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Chronic Poststernotomy Pain: Incidence, Risk Factors, Treatment, Prevention, and the Anesthesiologist's Role

Kleiman, Amanda M. MD; Sanders, Daniel T. MD; Nemergut, Edward C. MD; Huffmyer, Julie L. MD

doi: 10.1097/AAP.0000000000000663
Regional Anesthesia and Acute Pain: Review Article

Abstract: Chronic pain following median sternotomy is common after cardiac surgery. If left untreated, chronic sternal pain can reduce quality of life, affecting sleep, mood, activity level, and overall satisfaction. This has a significant societal effect given the large number of cardiac surgeries annually. Although a number of pathophysiologic processes and risk factors are assumed to contribute, the exact cause and major risk factors remain unknown. Moreover, the treatment of chronic poststernotomy pain is often inadequate, relying on opioids and other medications that provide minimal benefit to the patient and have significant adverse effects. Indeed, little is known regarding the prevention of chronic pain development following sternotomy. This review aims to present the current, limited data regarding the incidence, risk factors, treatment, and prevention of chronic poststernotomy pain and to identify areas of future research to improve management of this common complaint following cardiac surgery.

From the Department of Anesthesiology, University of Virginia, Charlottesville, VA.

Accepted for publication May 17, 2017.

Address correspondence to: Amanda M. Kleiman, MD, University of Virginia Health System, PO Box 800710, Charlottesville, VA 22908 (e-mail:

The authors declare no conflict of interest.

Author Contributions: A.M.K. and D.T.S. helped design and conduct the review and write the manuscript. E.C.N. and J.L.H. helped write the manuscript.

Although the most serious complications following cardiac surgery are fairly well known, the most common complication may be underdiagnosed. Recent studies suggest that cardiac surgery through median sternotomy is associated with the development of chronic sternal pain with a reported incidence of 11% to 56% at 1 year after surgery.1–7 In the United States, more than 280,000 patients undergo cardiac surgery annually according to the Society of Thoracic Surgeons Database, with up to 156,800 patients suffering chronic poststernotomy pain at 1 year following cardiac surgery.8 The incidence of chronic poststernotomy pain, however, may be underestimated. Without proper diagnosis and treatment, chronic sternal pain can reduce quality of life affecting sleep, mood, activity level, and overall satisfaction.4,9 This review aims to discuss the current knowledge of risk factors, prevention, and treatment of chronic thoracic pain following cardiac surgery via median sternotomy.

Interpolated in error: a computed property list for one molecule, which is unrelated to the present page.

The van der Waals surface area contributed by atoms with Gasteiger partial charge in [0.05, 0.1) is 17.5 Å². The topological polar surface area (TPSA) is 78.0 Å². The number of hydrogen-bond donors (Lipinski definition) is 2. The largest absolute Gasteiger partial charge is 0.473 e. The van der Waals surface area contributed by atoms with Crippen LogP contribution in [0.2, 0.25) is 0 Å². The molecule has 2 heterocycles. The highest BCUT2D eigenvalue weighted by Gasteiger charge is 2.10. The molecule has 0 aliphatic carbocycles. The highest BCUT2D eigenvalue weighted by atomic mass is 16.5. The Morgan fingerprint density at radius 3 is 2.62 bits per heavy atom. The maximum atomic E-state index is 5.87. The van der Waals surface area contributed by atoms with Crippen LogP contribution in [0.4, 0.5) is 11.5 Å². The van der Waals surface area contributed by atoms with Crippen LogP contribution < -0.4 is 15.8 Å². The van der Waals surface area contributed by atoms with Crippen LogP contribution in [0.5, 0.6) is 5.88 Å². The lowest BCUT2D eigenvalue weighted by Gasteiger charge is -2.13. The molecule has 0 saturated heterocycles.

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Chronic postoperative pain following median sternotomy is defined as any nonanginal postoperative pain lasting more than 3 months. It may present as numbness, allodynia, palpation tenderness, or constant pain.4,10 Chronic poststernotomy pain has a variable presentation, impacting 1 or multiple sites. Although most frequently affecting the thorax, chronic pain associated with cardiac surgery may also involve the upper and lower extremities, neck, and back, potentially explaining the difficulty in properly diagnosing chronic pain resulting from median sternotomy.4,5,8 Thoracic pain following coronary artery bypass grafting (CABG) may be further divided into 3 different subcategories: (1) anterior chest wall pain on the left side, (2) midline scar pain, and (3) right-sided chest wall pain. Like the location of pain, descriptors are also varied, with some patients experiencing intermittent pain, whereas others describe constant pain. Factors that aggravate poststernotomy pain include pressure at the site, clothes rubbing against the scar, movement, deep breathing, coughing, weather/temperature change, and stress.2

Previous studies may have underestimated the incidence of chronic pain because of its variable presentation, accounting for some of the large variation in incidence between groups.8 In addition, the diagnosis of chronic pain after sternotomy can be made only when reported. Given the considerable anxiety and fear surrounding cardiac surgery, patients may underreport pain as they are simply happy to have survived surgery and do not wish to complain about what they may consider comparatively trivial.11 Patients may view chronic pain following cardiac surgery as “normal” or “expected” and be more concerned with their cardiac health. Thus, many patients may fail to report any symptoms to their surgeon or cardiologist, leading to delayed or improper diagnosis and treatment.5